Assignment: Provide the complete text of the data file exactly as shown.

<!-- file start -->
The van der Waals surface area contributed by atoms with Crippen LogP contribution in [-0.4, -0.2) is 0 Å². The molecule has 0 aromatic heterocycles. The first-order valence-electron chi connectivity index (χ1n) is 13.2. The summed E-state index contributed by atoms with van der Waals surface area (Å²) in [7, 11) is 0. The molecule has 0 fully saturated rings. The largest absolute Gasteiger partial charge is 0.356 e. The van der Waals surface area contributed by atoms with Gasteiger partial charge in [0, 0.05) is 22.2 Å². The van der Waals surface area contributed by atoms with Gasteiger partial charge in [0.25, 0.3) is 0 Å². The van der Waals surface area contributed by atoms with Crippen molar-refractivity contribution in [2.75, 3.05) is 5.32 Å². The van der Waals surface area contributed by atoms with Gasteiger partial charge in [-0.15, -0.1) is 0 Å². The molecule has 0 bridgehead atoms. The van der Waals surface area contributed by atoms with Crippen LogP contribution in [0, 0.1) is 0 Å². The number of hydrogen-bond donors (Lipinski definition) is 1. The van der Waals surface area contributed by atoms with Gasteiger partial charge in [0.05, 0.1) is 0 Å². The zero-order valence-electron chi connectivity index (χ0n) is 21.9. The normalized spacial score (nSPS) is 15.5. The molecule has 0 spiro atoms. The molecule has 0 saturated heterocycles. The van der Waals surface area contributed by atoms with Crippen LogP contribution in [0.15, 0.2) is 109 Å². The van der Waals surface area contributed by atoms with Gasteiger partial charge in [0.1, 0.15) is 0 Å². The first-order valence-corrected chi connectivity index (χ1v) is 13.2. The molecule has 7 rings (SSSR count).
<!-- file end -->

The van der Waals surface area contributed by atoms with Crippen LogP contribution in [-0.4, -0.2) is 0 Å². The molecule has 0 aromatic heterocycles. The first-order valence-electron chi connectivity index (χ1n) is 13.2. The summed E-state index contributed by atoms with van der Waals surface area (Å²) in [7, 11) is 0. The molecule has 0 fully saturated rings. The largest absolute Gasteiger partial charge is 0.356 e. The van der Waals surface area contributed by atoms with Gasteiger partial charge in [0, 0.05) is 22.2 Å². The van der Waals surface area contributed by atoms with Gasteiger partial charge in [0.25, 0.3) is 0 Å². The van der Waals surface area contributed by atoms with Crippen molar-refractivity contribution in [2.75, 3.05) is 5.32 Å². The van der Waals surface area contributed by atoms with Gasteiger partial charge in [-0.15, -0.1) is 0 Å². The molecule has 0 bridgehead atoms. The van der Waals surface area contributed by atoms with Crippen LogP contribution in [0, 0.1) is 0 Å². The number of hydrogen-bond donors (Lipinski definition) is 1. The van der Waals surface area contributed by atoms with Gasteiger partial charge in [0.05, 0.1) is 0 Å². The zero-order valence-electron chi connectivity index (χ0n) is 21.9. The normalized spacial score (nSPS) is 15.5. The molecule has 0 spiro atoms. The molecule has 0 saturated heterocycles. The van der Waals surface area contributed by atoms with Crippen LogP contribution in [0.15, 0.2) is 109 Å². The van der Waals surface area contributed by atoms with Gasteiger partial charge in [0.1, 0.15) is 0 Å². The first-order valence-corrected chi connectivity index (χ1v) is 13.2. The molecule has 7 rings (SSSR count).